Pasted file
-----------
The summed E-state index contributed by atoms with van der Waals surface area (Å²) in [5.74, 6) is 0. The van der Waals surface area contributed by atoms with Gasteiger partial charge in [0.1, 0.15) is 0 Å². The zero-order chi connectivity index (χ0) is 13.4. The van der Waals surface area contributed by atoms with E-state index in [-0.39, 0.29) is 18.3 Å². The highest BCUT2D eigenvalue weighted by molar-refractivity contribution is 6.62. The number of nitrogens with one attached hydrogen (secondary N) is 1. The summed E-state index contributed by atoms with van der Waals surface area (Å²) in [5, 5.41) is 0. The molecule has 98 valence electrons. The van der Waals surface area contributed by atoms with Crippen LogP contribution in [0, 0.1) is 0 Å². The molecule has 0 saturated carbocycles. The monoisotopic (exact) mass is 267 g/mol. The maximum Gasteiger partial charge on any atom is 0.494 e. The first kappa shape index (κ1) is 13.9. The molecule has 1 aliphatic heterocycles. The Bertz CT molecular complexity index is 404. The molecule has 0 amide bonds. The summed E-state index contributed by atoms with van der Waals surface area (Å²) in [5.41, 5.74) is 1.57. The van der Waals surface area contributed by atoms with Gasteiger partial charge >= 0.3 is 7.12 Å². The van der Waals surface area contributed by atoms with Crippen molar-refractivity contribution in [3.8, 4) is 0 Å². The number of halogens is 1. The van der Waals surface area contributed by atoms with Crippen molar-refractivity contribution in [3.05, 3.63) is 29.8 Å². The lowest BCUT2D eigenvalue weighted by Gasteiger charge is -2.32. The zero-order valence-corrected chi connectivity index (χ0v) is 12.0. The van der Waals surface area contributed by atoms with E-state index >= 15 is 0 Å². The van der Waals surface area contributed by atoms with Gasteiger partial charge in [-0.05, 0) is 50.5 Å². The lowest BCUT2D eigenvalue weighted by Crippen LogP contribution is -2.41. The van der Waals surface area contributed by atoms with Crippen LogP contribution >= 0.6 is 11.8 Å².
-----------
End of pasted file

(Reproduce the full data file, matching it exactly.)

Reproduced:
The summed E-state index contributed by atoms with van der Waals surface area (Å²) in [5.74, 6) is 0. The van der Waals surface area contributed by atoms with Gasteiger partial charge in [0.1, 0.15) is 0 Å². The zero-order chi connectivity index (χ0) is 13.4. The van der Waals surface area contributed by atoms with E-state index in [-0.39, 0.29) is 18.3 Å². The highest BCUT2D eigenvalue weighted by molar-refractivity contribution is 6.62. The number of nitrogens with one attached hydrogen (secondary N) is 1. The summed E-state index contributed by atoms with van der Waals surface area (Å²) in [5, 5.41) is 0. The molecule has 98 valence electrons. The van der Waals surface area contributed by atoms with Crippen LogP contribution in [0, 0.1) is 0 Å². The molecule has 0 saturated carbocycles. The monoisotopic (exact) mass is 267 g/mol. The maximum Gasteiger partial charge on any atom is 0.494 e. The first kappa shape index (κ1) is 13.9. The molecule has 1 aliphatic heterocycles. The Bertz CT molecular complexity index is 404. The molecule has 0 amide bonds. The summed E-state index contributed by atoms with van der Waals surface area (Å²) in [5.41, 5.74) is 1.57. The van der Waals surface area contributed by atoms with Gasteiger partial charge >= 0.3 is 7.12 Å². The van der Waals surface area contributed by atoms with Crippen molar-refractivity contribution in [3.8, 4) is 0 Å². The number of halogens is 1. The van der Waals surface area contributed by atoms with Crippen molar-refractivity contribution in [3.05, 3.63) is 29.8 Å². The lowest BCUT2D eigenvalue weighted by Gasteiger charge is -2.32. The zero-order valence-corrected chi connectivity index (χ0v) is 12.0. The van der Waals surface area contributed by atoms with E-state index >= 15 is 0 Å². The van der Waals surface area contributed by atoms with Gasteiger partial charge in [-0.05, 0) is 50.5 Å². The lowest BCUT2D eigenvalue weighted by Crippen LogP contribution is -2.41. The van der Waals surface area contributed by atoms with Crippen LogP contribution >= 0.6 is 11.8 Å².